receiving reports of a Microsoft Word 97 and Word 2000 macro virus
   which is propagating via email attachments. The number and variety of
   reports we have received indicate that this is a widespread attack
   affecting a variety of sites.

   Our analysis of this macro virus indicates that human action (in the
   form of a user opening an infected Word document) is required for this
   virus to propagate. It is possible that under some mailer
   configurations, a user might automatically open an infected document
   received in the form of an email attachment. This macro virus is not
   known to exploit any new vulnerabilities. While the primary transport
   mechanism of this virus is via email, any way of transferring files
   can also propagate the virus.

   Anti-virus software vendors have called this macro virus the Melissa
   macro or W97M_Melissa virus.

I. Description

   The Melissa macro virus propagates in the form of an email message
   containing an infected Word document as an attachment. The transport
   message has most frequently been reported to contain the following
   Subject header

Subject-- Important Message From 

   Where  is the full name of the user sending the message.

   The body of the message is a multipart MIME message containing two
   sections. The first section of the message (Content-Type: text/plain)
   contains the following text.

Here is that document you asked for ... don't show anyone else ;-)

   The next section (Content-Type: application/msword) was initially
   reported to be a document called "list.doc". This document contains
   references to pornographic web sites. As this macro virus spreads we
   are likely to see documents with other names. In fact, under certain
   conditions the virus may generate attachments with documents created
   by the victim.

   When a user opens an infected .doc file with Microsoft Word97 or
   Word2000, the macro virus is immediately executed if macros are

   Upon execution, the virus first lowers the macro security settings to
   permit all macros to run when documents are opened in the future.
   Therefore, the user will not be notified when the virus is executed in
   the future.

   The macro then checks to see if the registry key


   has a value of "... by Kwyjibo". If that registry key does not exist
   or does not have a value of "... by Kwyjibo", the virus proceeds to
   propagate itself by sending an email message in the format described
   above to the first 50 entries in every Microsoft Outlook MAPI address
   book readable by the user executing the macro. Keep in mind that if
   any of these email addresses are mailing lists, the message will be
   delivered to everyone on the mailing lists. In order to successfully
   propagate, the affected machine must have Microsoft Outlook installed;
   however, Outlook does not need to be the mailer used to read the

   This virus can not send mail on systems running MacOS; however, the
   virus can be stored on MacOS.

   Next, the macro virus sets the value of the registry key to "... by
   Kwyjibo". Setting this registry key causes the virus to only propagate
   once per session. If the registry key does not persist through
   sessions, the virus will propagate as described above once per every
   session when a user opens an infected document. If the registry key
   persists through sessions, the virus will no longer attempt to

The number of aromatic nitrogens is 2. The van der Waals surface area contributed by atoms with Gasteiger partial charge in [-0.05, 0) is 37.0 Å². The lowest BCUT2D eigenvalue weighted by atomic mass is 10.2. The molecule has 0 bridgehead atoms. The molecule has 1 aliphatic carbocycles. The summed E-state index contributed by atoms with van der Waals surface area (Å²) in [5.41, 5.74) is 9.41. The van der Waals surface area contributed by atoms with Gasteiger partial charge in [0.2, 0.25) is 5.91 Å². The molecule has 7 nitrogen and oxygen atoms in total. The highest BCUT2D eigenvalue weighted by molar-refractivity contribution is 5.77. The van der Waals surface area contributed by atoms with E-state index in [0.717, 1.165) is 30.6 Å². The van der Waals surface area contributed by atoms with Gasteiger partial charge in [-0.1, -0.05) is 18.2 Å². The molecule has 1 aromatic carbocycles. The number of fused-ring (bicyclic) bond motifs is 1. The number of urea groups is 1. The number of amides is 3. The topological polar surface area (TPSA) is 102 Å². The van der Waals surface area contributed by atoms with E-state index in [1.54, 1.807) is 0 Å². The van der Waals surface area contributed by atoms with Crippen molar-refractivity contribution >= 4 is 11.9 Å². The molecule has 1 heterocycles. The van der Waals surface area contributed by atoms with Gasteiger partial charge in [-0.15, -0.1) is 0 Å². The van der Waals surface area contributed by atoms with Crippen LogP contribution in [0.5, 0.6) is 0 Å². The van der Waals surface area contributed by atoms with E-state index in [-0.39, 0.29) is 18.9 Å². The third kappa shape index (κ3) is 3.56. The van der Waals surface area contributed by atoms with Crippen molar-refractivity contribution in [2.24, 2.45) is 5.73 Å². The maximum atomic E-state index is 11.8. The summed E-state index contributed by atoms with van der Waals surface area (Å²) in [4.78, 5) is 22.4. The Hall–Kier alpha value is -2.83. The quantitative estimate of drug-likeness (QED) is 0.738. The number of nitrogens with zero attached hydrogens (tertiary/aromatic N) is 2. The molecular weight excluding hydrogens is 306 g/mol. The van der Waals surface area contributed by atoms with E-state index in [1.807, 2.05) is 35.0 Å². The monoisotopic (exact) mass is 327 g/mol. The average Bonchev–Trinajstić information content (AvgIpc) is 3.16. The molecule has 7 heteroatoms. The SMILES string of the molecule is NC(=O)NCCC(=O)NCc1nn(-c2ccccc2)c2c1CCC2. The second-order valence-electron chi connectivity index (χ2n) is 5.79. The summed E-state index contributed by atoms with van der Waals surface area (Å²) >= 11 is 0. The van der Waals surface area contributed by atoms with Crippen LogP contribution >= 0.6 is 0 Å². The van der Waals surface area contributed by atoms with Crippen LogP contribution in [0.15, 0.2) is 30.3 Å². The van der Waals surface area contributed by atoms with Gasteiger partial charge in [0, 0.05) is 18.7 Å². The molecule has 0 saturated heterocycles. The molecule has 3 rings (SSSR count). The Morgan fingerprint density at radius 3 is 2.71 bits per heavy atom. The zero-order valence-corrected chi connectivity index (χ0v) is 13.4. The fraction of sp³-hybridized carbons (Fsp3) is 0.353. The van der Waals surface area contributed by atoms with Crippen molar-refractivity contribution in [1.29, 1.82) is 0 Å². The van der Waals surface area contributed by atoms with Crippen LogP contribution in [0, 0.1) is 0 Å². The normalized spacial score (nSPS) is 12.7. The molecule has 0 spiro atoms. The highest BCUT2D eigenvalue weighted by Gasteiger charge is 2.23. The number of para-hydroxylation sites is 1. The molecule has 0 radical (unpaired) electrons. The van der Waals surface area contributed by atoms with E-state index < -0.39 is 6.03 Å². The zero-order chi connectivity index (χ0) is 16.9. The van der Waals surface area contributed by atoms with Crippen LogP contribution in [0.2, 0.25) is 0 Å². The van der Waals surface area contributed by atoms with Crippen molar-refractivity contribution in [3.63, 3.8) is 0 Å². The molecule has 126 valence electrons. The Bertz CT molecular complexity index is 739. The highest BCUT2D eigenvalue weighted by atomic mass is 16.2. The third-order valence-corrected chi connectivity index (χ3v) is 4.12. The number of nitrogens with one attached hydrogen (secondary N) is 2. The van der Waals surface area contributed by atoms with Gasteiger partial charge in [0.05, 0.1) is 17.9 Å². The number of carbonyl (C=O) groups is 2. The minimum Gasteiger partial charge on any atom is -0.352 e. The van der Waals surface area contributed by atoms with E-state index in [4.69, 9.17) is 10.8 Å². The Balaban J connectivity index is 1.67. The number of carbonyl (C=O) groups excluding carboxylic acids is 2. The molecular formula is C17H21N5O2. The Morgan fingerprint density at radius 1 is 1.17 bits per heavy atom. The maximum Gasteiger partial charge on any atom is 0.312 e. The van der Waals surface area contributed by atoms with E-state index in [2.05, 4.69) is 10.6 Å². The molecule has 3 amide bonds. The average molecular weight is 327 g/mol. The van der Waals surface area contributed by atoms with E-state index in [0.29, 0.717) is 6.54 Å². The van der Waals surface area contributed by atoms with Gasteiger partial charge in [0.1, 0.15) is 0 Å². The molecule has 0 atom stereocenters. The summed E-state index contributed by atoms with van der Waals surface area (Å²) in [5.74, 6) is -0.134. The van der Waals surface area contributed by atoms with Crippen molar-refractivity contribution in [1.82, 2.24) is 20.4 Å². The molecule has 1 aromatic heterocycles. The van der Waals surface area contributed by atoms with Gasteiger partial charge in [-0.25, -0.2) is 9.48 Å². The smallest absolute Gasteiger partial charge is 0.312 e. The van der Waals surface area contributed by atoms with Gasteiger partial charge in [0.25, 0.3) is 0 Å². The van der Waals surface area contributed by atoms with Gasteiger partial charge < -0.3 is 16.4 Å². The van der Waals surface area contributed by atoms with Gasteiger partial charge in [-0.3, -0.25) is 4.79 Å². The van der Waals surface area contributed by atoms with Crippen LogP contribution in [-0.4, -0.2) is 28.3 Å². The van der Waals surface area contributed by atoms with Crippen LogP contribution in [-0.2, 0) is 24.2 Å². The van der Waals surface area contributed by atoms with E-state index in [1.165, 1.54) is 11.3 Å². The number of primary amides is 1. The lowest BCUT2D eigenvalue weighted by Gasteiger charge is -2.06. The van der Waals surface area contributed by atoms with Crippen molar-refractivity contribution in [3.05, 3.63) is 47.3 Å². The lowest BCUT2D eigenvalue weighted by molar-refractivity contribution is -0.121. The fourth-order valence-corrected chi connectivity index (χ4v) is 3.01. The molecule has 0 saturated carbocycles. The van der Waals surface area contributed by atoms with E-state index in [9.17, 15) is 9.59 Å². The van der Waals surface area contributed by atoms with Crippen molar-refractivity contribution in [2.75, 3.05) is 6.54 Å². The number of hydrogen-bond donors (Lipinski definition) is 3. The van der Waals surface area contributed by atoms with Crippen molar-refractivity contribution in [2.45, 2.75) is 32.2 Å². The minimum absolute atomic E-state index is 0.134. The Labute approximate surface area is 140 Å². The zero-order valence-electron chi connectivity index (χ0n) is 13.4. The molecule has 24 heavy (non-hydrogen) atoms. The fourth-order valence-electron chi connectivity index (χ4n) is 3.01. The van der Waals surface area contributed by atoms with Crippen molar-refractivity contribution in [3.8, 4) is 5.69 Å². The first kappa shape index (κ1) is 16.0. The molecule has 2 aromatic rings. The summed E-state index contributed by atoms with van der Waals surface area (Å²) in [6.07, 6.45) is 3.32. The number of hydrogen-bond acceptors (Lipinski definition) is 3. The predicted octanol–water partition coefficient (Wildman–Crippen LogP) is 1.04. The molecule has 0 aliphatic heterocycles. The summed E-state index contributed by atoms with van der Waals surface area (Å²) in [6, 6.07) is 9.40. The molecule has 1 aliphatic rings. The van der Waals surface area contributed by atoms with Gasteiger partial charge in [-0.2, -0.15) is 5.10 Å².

propagate even if the affected user opens an infected document.

   The macro then infects the template file. By default, all
   Word documents utilize the template; thus, any newly
   created Word document will be infected. Because unpatched versions of
   Word97 may trust macros in templates the virus may execute without
   warning. For more information please see:

   Finally, if the minute of the hour matches the day of the month at
   this point, the macro inserts into the current document the message
   "Twenty-two points, plus triple-word-score, plus fifty points for
   using all my letters. Game's over. I'm outta here."

   Note that if you open an infected document with macros disabled and
   look at the list of macros in this document, neither Word97 nor
   Word2000 list the macro. The code is actually VBA (Visual Basic for
   Applications) code associated with the "" method. You can
   see the code by going into the Visual Basic editor.

   If you receive one of these messages, keep in mind that the message
   came from someone who is affected by this virus and they are not
   necessarily targeting you. We encourage you to contact any users from
   which you have received such a message. Also, we are interested in
   understanding the scope of this activity; therefore, we would
   appreciate if you would report any instance of this activity to us
   according to our Incident Reporting Guidelines document available at:

II. Impact

     * Users who open an infected document in Word97 or Word2000 with
       macros enabled will infect the template causing any
       documents referencing this template to be infected with this macro
       virus. If the infected document is opened by another user, the
       document, including the macro virus, will propagate. Note that
       this could cause the user's document to be propagated instead of
       the original document, and thereby leak sensitive information.
     * Indirectly, this virus could cause a denial of service on mail
       servers. Many large sites have reported performance problems with
       their mail servers as a result of the propagation of this virus.

III. Solutions


Block messages with the signature of this virus at your mail transfer agent=
or other central point of control.

With Sendmail
            Nick Christenson of provided information about
            configuring sendmail to filter out messages that may contain